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Is It 1858 or 1838?

What Liz Cheney and Lincoln tell us about the current moment.
August 18, 2022
Is It 1858 or 1838?
(Composite / Photos: GettyImages)

Abraham Lincoln featured prominently—and appropriately—in Liz Cheney’s very fine and not very concessionary concession speech Tuesday night.

Early in her remarks, Cheney noted that “the great and original champion of our party, Abraham Lincoln, was defeated in elections for the Senate and the House before he won the most important election of all.” She reminded us, however, that “Lincoln ultimately prevailed, he saved our union, and he defined our obligation as Americans for all of history.”

Cheney then quoted the final sentences of the Gettysburg Address, and asserted that Lincoln’s words continued to point to “our greatest and most important task.”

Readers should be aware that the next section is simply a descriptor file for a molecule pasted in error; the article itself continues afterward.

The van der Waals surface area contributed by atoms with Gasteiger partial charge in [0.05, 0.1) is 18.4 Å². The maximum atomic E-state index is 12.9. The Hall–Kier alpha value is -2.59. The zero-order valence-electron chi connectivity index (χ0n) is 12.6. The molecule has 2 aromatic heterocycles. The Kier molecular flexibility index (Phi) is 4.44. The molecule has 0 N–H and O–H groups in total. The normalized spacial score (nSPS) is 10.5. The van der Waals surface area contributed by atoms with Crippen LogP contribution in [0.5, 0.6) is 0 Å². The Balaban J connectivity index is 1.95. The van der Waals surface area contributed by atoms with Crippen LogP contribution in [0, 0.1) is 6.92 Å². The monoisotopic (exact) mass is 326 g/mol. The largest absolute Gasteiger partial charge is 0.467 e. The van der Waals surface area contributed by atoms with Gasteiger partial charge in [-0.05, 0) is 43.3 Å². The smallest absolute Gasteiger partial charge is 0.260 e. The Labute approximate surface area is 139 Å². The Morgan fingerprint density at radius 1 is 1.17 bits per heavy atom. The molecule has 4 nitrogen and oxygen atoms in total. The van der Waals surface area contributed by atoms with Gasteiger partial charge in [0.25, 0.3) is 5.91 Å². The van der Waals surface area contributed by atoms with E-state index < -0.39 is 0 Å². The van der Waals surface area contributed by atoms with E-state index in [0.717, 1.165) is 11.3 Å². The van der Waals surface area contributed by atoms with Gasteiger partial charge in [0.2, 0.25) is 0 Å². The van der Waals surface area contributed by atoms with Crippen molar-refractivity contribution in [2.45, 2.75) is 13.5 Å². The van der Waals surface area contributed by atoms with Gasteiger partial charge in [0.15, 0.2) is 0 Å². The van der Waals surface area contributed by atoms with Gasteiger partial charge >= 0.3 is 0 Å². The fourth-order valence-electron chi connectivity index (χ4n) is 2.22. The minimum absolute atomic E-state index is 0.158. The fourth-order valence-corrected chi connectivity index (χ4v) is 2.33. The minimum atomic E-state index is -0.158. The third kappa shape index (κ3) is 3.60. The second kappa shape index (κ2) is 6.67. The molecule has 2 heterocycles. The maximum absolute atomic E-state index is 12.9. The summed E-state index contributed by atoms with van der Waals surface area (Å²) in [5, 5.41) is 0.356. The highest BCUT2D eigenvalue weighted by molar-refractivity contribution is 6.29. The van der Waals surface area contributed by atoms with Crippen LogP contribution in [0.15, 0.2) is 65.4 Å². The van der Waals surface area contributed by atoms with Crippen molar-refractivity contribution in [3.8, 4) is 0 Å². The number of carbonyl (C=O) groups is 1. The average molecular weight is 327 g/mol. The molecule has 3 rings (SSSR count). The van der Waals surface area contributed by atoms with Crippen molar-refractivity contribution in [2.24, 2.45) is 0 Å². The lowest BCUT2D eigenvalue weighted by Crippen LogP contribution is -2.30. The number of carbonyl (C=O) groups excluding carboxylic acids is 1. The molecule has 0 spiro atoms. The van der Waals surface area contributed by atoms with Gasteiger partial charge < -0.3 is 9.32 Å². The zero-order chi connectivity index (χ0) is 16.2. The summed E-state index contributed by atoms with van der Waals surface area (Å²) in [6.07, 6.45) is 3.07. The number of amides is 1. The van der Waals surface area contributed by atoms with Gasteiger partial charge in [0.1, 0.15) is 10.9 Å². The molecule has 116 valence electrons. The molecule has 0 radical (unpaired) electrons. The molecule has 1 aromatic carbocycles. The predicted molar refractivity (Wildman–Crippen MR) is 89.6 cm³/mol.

And later in her remarks, Cheney invoked the example of Lincoln and Grant, who “pressed on to victory” in the fight to save the Union.

Cheney’s appeals to Lincoln were altogether fitting and proper. Watching the speech, I was moved by them, even inspired by them.

And I agree with them. As Lincoln wrote in a letter on November 19, 1858, shortly after his loss to Stephen Douglas, “The fight must go on. The cause of civil liberty must not be surrendered at the end of one, or even, one hundred defeats.”

So I’m all in on the Lincoln 1858 analogy. His defeat in 1858 laid the groundwork for his 1860 victory. The defeat seemed to be a setback at the time, but it didn’t mark the end of Lincoln’s political career. More broadly, I’d say that Lincoln’s political journey in the 1850s, punctuated by the defeat in 1858, is not just an inspiring story but an educational one. It provides lessons in principled, but effective, political leadership from which there’s much to be learned about politics, and about statesmanship.